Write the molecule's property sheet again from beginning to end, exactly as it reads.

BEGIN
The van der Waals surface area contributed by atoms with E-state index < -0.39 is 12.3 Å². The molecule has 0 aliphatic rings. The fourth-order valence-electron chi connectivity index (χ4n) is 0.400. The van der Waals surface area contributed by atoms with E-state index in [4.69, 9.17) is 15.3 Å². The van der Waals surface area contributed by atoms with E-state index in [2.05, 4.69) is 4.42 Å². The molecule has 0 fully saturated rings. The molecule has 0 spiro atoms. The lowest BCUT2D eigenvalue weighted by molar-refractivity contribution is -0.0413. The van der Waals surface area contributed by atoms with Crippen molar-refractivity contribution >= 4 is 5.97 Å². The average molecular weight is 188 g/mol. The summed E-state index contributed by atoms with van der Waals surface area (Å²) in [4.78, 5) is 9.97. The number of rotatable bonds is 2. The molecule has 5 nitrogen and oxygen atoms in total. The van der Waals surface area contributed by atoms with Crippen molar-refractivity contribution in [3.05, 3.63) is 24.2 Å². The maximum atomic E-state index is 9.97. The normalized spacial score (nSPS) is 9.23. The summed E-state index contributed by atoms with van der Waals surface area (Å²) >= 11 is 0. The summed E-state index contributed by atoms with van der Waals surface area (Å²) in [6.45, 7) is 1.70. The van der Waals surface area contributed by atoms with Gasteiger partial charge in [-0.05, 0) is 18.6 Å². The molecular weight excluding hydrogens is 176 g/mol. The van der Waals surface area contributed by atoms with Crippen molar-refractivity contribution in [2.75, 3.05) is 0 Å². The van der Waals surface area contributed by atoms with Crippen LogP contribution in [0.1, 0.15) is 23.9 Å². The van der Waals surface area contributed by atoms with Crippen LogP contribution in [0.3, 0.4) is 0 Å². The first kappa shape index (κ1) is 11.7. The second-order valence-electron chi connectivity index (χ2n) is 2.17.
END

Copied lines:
The van der Waals surface area contributed by atoms with E-state index < -0.39 is 12.3 Å². The molecule has 0 aliphatic rings. The fourth-order valence-electron chi connectivity index (χ4n) is 0.400. The van der Waals surface area contributed by atoms with E-state index in [4.69, 9.17) is 15.3 Å². The van der Waals surface area contributed by atoms with E-state index in [2.05, 4.69) is 4.42 Å². The molecule has 0 fully saturated rings. The molecule has 0 spiro atoms. The lowest BCUT2D eigenvalue weighted by molar-refractivity contribution is -0.0413. The van der Waals surface area contributed by atoms with Crippen molar-refractivity contribution >= 4 is 5.97 Å². The average molecular weight is 188 g/mol. The summed E-state index contributed by atoms with van der Waals surface area (Å²) in [4.78, 5) is 9.97. The number of rotatable bonds is 2. The molecule has 5 nitrogen and oxygen atoms in total. The van der Waals surface area contributed by atoms with Crippen molar-refractivity contribution in [3.05, 3.63) is 24.2 Å². The maximum atomic E-state index is 9.97. The normalized spacial score (nSPS) is 9.23. The summed E-state index contributed by atoms with van der Waals surface area (Å²) >= 11 is 0. The summed E-state index contributed by atoms with van der Waals surface area (Å²) in [6.45, 7) is 1.70. The van der Waals surface area contributed by atoms with Gasteiger partial charge in [-0.05, 0) is 18.6 Å². The molecular weight excluding hydrogens is 176 g/mol. The van der Waals surface area contributed by atoms with Crippen molar-refractivity contribution in [2.75, 3.05) is 0 Å². The van der Waals surface area contributed by atoms with Crippen LogP contribution in [0.1, 0.15) is 23.9 Å². The van der Waals surface area contributed by atoms with Crippen LogP contribution in [0.3, 0.4) is 0 Å². The first kappa shape index (κ1) is 11.7. The second-order valence-electron chi connectivity index (χ2n) is 2.17.